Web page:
Meet PA’s Three Out Candidates

The state could make political history this year

For the first time in the state’s history, three out Democratic candidates are seeking seats this year. One faces another Democrat. And two face Republicans. If any of them are successful, it could mean that the LGBT community will finally have a voice in the state house – a first for the commonwealth.

Courtesy of Brian Sims

Here in Philly, Brian Sims is seeking to unseat Rep. Babette Josephs. What makes this race so unique is that Josephs – also a Democrat – has long been considered an ally to the LGBT community, begging the question of whether gay and lesbian voters will stick with the longtime incumbent or throw their support toward Sims, an openly gay man who, if elected, would become the first-ever out person to hold the office in the state. Sims had also served as campaign treasurer for Josephs just two years ago.

Recently, though, Sims challenged the longtime legislator over a controversy with the “Year of the Bible,” an embarrassing proclamation that Josephs helped to pass and later apologized for supporting.

“I call on Representative Josephs to reconcile her contradictory statements to constituents and the press regarding her vote on HR 535,” says Sims, taking a hard line and accusing Josephs of telling voters one thing about the controversial resolution and then saying something else to the press. “We deserve better work from our elected officials.”

Elsewhere in the commonwealth, Christopher Dietz and Kelly McEntee are also running for the house in Dauphin County and Lower Paxton Twp., respectively. According to his website, Dietz, a former Boy Scout, has been president of the borough council where he’s secured more than a half a million dollars of funding from the state to build Millersberg Riverfront Park. He’s also a member of the Stonewall Democrats and Center for Progressive Leadership.

Courtesy of Christopher Dietz

“Years of public service in municipal government have equipped me with the experience and vigor to advocate for my fellow residents of the 104th,” says Dietz. “At a time when state government should be helping the citizens that elected them, our legislature is more disconnected than ever from the common citizen.”

He says he seeks to create more jobs within the community and conserve the state’s green space. “It is time for our state government to reaffirm its commitment to making Pennsylvania the best state in which to live, work, play, and raise a family,” he says, helping to also make that definition of “family” a bit more inclusive.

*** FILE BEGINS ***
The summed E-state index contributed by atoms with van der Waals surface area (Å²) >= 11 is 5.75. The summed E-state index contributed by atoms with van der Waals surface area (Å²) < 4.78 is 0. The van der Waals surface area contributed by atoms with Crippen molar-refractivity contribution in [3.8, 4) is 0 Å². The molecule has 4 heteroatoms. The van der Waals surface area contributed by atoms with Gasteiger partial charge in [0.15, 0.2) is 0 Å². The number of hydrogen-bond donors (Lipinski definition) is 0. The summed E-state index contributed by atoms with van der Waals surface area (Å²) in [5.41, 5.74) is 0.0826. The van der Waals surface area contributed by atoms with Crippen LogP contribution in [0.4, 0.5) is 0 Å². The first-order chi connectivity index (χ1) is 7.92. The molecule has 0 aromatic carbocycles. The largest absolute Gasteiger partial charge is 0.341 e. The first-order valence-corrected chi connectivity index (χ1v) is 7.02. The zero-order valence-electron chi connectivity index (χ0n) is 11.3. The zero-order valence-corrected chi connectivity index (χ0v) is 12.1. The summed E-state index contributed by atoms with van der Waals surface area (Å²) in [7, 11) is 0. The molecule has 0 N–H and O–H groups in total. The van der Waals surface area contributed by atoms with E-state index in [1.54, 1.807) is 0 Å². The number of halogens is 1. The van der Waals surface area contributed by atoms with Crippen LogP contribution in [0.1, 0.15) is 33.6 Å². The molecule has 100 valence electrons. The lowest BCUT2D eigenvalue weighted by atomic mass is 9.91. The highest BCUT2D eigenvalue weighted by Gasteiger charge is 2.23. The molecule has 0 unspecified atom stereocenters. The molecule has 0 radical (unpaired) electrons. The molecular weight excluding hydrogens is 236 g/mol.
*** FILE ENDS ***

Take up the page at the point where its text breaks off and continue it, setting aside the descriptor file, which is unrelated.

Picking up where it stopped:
McEntee, meanwhile, is a newcomer to politics as she takes on Rep. Ron Marsico in the 105th. And like Dietz, she, too, is treading in traditional Republican territory far outside of the Gayborhood where many of Sims voters live and work.

“It’s not my motivation for running, but it is part of who I am,” McEntee told The Patriot News about her sexual orientation. “For me, this race is more about holding our current incumbent accountable for his votes.” She lives with her partner Angela Dicks in Linglestown.

Courtesy of Kelly McEntee

And while McEntee comes from an engineering background with no political experience, she is very active within the community, working on behalf of suicide prevention, for LGBT groups and as a charter member of the Linglestown Area Civic Association.

Ted Martin, executive director of Equality Pennsylvania – for which Sims is the former board president – told  The Patriot News recently about this history-making election year, saying, “It’s very exciting and it’s not going to go away. It’s within the lifetimes of many people in Pennsylvania that gay people were thought of as sick, or cast aside. So it’s a remarkable amount of progress that these people can run openly.”

The Gay and Lesbian Victory Fund, a political action committee that advocates for LGBT voices in government from its Washington D.C. headquarters, reports that at least 30 states now have elected gay state lawmakers. And this year, the group has endorsed 77 openly LGBT candidates so far in 2012 races.

“The pace of endorsement through the first two months of the year suggests we very well could break our previous record,” explains Tiffany Muller, the Victory Fund’s vice president of political operations. “That’s a sign that LGBT Americans are increasingly involving themselves in electoral politics.”

A list of the Victory Fund’s endorsed candidates can be found here.